By Ed O'Keefe
Thursday, October 14, 2010; B3
The Justice Department is suing the state of New York for missing deadlines to mail ballots to overseas troops as part of a new federal overseas voting law after settling a similar case with New Mexico.
The legal action comes less than three weeks before Election Day and as Republican attorneys are urging the Obama administration to closely monitor the distribution of the absentee ballots.
The 2009 MOVE Act requires states to mail absentee ballots 45 days before Election Day to troops, government workers and other Americans who want to vote from abroad. The law required the Defense Department to establish procedures ensuring the swift delivery of ballots to troops, and the Pentagon also urged service members to obtain ballots.
This year's national deadline was Sept. 18, but the Defense Department permitted New York to mail ballots by Oct. 1 because the state's primary day was just four days before the deadline. State election officials had until Nov. 15 to count the absentee ballots, but four New York counties and New York City's five boroughs failed to mail ballots by the deadline, forcing the Justice Department to file suit Tuesday and request an extension of the deadline for counting ballots.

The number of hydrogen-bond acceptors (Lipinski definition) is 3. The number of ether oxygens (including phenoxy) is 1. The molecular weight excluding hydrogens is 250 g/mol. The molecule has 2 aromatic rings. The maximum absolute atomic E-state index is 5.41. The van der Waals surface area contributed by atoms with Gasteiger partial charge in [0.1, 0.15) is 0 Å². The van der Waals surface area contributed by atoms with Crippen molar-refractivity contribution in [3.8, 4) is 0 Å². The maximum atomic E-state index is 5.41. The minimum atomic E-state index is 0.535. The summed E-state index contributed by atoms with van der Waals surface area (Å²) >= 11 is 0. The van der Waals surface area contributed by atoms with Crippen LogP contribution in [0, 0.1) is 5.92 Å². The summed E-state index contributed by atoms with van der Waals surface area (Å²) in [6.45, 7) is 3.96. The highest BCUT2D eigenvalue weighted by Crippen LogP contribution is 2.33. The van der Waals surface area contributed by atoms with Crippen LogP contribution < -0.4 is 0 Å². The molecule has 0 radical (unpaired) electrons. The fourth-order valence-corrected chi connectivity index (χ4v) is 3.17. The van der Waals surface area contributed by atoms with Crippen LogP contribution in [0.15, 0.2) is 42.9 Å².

"Our laws guarantee that uniformed service members and other overseas citizens will have a meaningful opportunity to participate in the elections of our nation's leaders," Assistant Attorney General Thomas E. Perez said in a statement.
Sen. Charles E. Schumer (D-N.Y.), who sponsored the MOVE Act, called on his home state to quickly deliver ballots and extend the deadline to Nov. 23.
"This is the least New York can do to make sure that none of our troops are disenfranchised," he said.
Absentee ballots from troops serving overseas could tip the scales in close congressional elections that include military bases. Rep. Bill Owens (D) is facing a tough reelection campaign against Matt Doheny (R) in New York's 23rd District, home to the massive Fort Drum Army Base.
"It's unacceptable that any state would fail to meet" obligations of the MOVE Act, said David Norcross, chairman of the Republican National Lawyers Association. The group assists GOP candidates with election-law issues.
"The Obama administration must act swiftly to guarantee that every service member receives his or her ballot in time to vote," Norcross said.
The Justice Department settled a similar case with New Mexico on Tuesday, as six state counties failed to meet the deadline.
Voters from those counties who requested overseas ballots by Sept. 18, and send them by Nov. 2, will be counted until Nov. 6, according to the settlement. The Justice Department is also suing Guam and has settled with five other states, the District of Columbia and the U.S. Virgin Islands for violating the law.
Government lawyers also are in discussions with other states, including Illinois, sources said.